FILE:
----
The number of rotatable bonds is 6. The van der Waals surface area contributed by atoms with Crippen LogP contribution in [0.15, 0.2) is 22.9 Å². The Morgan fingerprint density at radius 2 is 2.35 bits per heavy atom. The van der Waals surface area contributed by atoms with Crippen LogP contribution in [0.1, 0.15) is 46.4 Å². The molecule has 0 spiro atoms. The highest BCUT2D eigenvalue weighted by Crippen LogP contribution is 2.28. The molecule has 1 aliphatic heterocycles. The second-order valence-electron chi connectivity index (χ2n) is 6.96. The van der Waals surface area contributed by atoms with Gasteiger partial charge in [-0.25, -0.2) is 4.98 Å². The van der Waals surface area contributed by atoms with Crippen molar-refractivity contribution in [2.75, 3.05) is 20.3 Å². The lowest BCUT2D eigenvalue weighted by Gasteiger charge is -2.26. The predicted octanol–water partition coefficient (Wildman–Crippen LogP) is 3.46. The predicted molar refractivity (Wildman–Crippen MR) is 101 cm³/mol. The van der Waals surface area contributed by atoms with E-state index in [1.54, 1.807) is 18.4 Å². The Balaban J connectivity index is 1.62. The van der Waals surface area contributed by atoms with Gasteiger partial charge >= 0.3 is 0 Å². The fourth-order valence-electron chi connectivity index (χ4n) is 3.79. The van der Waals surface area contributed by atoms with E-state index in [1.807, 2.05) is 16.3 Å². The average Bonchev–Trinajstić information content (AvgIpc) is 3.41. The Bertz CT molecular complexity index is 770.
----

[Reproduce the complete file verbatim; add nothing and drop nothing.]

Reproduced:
The number of rotatable bonds is 6. The van der Waals surface area contributed by atoms with Crippen LogP contribution in [0.15, 0.2) is 22.9 Å². The Morgan fingerprint density at radius 2 is 2.35 bits per heavy atom. The van der Waals surface area contributed by atoms with Crippen LogP contribution in [0.1, 0.15) is 46.4 Å². The molecule has 0 spiro atoms. The highest BCUT2D eigenvalue weighted by Crippen LogP contribution is 2.28. The molecule has 1 aliphatic heterocycles. The second-order valence-electron chi connectivity index (χ2n) is 6.96. The van der Waals surface area contributed by atoms with Gasteiger partial charge in [-0.25, -0.2) is 4.98 Å². The van der Waals surface area contributed by atoms with Crippen molar-refractivity contribution in [2.75, 3.05) is 20.3 Å². The lowest BCUT2D eigenvalue weighted by Gasteiger charge is -2.26. The predicted octanol–water partition coefficient (Wildman–Crippen LogP) is 3.46. The predicted molar refractivity (Wildman–Crippen MR) is 101 cm³/mol. The van der Waals surface area contributed by atoms with E-state index in [1.54, 1.807) is 18.4 Å². The Balaban J connectivity index is 1.62. The van der Waals surface area contributed by atoms with Gasteiger partial charge >= 0.3 is 0 Å². The fourth-order valence-electron chi connectivity index (χ4n) is 3.79. The van der Waals surface area contributed by atoms with E-state index in [1.807, 2.05) is 16.3 Å². The average Bonchev–Trinajstić information content (AvgIpc) is 3.41. The Bertz CT molecular complexity index is 770.